Europe inching towards fiscal union

In Europe News on September 7, 2011 at 7:26 pm

By The Sidney Morning Herald

The unresolved debt crisis is forcing change, write Louise Story and Matthew Saltmarsh.

As leaders in Europe try to contain a deepening financial crisis, they are also increasingly talking about making fundamental changes to the way their 17-nation economic union works.

The idea is to create a central financial authority – with powers in areas such as taxation, bond issuance and budget approval – that could eventually turn the euro zone into something resembling a United States of Europe.

Officials have been hesitant to endorse such a drastic change. But privately they say the issue has gained urgency, as it has become clear that Europe’s current approach, which requires unanimity on any significant moves, is unwieldy and inefficient. The idea is being promoted by officials who worry about the risks that uncertainty in Europe poses to the global economy.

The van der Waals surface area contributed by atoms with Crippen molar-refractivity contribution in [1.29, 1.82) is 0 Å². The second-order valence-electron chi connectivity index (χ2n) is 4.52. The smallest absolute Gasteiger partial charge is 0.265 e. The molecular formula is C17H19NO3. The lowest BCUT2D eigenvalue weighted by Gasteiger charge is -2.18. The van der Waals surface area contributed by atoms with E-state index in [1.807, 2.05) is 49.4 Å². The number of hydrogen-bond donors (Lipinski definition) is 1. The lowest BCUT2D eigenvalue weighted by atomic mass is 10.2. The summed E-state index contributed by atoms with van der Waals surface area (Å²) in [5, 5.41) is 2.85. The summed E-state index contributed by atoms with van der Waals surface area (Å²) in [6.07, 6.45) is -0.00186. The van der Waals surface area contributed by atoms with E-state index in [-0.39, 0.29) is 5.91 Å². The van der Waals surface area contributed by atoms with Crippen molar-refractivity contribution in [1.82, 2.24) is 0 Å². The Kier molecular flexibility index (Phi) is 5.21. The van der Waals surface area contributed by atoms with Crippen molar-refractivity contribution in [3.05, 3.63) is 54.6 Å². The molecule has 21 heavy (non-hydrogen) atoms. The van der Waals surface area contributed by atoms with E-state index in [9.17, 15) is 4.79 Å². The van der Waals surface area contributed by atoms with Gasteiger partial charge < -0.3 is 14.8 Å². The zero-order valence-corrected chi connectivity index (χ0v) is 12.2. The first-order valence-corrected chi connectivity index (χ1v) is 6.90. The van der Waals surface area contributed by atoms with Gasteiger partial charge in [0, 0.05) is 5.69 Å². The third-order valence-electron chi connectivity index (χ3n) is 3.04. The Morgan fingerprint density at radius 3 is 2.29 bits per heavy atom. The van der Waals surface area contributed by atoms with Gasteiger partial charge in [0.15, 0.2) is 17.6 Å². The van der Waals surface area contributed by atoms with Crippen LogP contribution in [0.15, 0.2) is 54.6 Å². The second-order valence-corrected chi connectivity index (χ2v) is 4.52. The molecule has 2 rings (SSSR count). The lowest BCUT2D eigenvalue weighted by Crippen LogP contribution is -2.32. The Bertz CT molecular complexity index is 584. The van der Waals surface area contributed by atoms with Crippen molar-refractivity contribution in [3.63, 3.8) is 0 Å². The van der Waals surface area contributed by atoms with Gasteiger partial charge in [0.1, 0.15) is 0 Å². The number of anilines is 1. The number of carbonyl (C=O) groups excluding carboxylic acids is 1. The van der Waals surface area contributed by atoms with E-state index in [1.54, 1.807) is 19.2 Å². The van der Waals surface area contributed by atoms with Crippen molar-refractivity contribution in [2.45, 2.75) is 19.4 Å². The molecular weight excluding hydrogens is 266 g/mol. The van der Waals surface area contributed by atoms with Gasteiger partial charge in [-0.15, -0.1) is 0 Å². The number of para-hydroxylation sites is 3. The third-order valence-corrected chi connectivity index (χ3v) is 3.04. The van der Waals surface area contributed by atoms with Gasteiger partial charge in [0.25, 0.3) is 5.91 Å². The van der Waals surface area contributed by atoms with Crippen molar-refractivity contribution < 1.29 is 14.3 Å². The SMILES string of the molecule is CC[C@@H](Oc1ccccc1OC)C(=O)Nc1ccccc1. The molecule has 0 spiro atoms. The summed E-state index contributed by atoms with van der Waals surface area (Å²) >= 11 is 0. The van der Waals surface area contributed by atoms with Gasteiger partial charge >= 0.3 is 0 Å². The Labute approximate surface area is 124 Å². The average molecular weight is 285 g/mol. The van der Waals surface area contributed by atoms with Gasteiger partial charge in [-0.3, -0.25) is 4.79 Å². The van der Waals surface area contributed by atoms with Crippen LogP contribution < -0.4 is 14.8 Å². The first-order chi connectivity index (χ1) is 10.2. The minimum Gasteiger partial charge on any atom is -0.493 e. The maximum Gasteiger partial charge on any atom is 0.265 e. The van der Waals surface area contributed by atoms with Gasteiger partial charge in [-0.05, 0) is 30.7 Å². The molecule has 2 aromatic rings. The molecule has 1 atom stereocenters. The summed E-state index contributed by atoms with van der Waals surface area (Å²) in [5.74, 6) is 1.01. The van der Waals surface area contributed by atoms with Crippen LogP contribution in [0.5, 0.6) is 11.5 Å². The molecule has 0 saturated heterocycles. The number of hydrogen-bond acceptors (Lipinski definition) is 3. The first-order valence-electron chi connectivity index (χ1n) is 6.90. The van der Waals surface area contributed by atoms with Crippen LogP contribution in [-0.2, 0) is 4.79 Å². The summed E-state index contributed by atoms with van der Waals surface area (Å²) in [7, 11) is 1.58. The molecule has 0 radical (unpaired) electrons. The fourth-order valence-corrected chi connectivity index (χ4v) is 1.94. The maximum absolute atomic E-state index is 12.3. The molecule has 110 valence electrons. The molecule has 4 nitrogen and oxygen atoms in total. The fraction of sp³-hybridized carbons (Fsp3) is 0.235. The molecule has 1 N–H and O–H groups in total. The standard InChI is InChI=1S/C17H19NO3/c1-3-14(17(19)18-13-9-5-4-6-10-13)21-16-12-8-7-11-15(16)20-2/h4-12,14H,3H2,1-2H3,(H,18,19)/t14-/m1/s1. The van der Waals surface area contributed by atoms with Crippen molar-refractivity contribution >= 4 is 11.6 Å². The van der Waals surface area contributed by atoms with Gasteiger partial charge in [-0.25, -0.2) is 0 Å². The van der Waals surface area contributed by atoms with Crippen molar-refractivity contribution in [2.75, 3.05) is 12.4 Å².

The lack of strong central co-ordination of the euro zone’s debt and spending policies is a crucial reason Europe has been unable to resolve its financial crisis despite more than 18 months of effort. The lack of progress has contributed to steep declines in European stocks, sending tremors through US markets.

And that is why, despite all the political obstacles, Europe appears to be inching closer to a more centralised approach, and some officials are going public on the issue.

Nothing happens quickly in Europe, however. For the most part, such efforts are still being made behind the scenes. But several central bank officials said there had been a step-up in planning for a closer European fiscal relationship to match the unified monetary union under which the euro zone has operated for more than a decade.

They said an overhaul of the way Europe conducts fiscal policy was likely to take some time and…

Full article…


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